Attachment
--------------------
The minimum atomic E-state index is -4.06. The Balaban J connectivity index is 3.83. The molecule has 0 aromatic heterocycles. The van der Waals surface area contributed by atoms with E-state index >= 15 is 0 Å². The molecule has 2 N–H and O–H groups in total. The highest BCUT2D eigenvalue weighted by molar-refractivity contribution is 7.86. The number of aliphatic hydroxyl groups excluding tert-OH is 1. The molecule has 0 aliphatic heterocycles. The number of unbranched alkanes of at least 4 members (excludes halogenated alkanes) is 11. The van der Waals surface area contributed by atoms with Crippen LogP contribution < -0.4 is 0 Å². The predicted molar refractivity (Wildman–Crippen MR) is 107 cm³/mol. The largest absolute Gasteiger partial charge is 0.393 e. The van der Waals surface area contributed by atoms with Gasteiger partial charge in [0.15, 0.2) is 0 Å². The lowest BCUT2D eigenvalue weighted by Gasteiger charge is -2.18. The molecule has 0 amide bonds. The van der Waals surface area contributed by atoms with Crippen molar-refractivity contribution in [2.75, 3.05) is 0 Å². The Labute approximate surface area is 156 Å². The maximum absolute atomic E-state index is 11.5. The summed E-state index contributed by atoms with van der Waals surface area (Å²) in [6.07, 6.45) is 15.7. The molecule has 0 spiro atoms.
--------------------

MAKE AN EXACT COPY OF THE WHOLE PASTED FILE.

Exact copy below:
The minimum atomic E-state index is -4.06. The Balaban J connectivity index is 3.83. The molecule has 0 aromatic heterocycles. The van der Waals surface area contributed by atoms with E-state index >= 15 is 0 Å². The molecule has 2 N–H and O–H groups in total. The highest BCUT2D eigenvalue weighted by molar-refractivity contribution is 7.86. The number of aliphatic hydroxyl groups excluding tert-OH is 1. The molecule has 0 aliphatic heterocycles. The number of unbranched alkanes of at least 4 members (excludes halogenated alkanes) is 11. The van der Waals surface area contributed by atoms with Crippen LogP contribution < -0.4 is 0 Å². The predicted molar refractivity (Wildman–Crippen MR) is 107 cm³/mol. The largest absolute Gasteiger partial charge is 0.393 e. The van der Waals surface area contributed by atoms with Gasteiger partial charge in [0.15, 0.2) is 0 Å². The lowest BCUT2D eigenvalue weighted by Gasteiger charge is -2.18. The molecule has 0 amide bonds. The van der Waals surface area contributed by atoms with Crippen molar-refractivity contribution in [2.75, 3.05) is 0 Å². The Labute approximate surface area is 156 Å². The maximum absolute atomic E-state index is 11.5. The summed E-state index contributed by atoms with van der Waals surface area (Å²) in [6.07, 6.45) is 15.7. The molecule has 0 spiro atoms.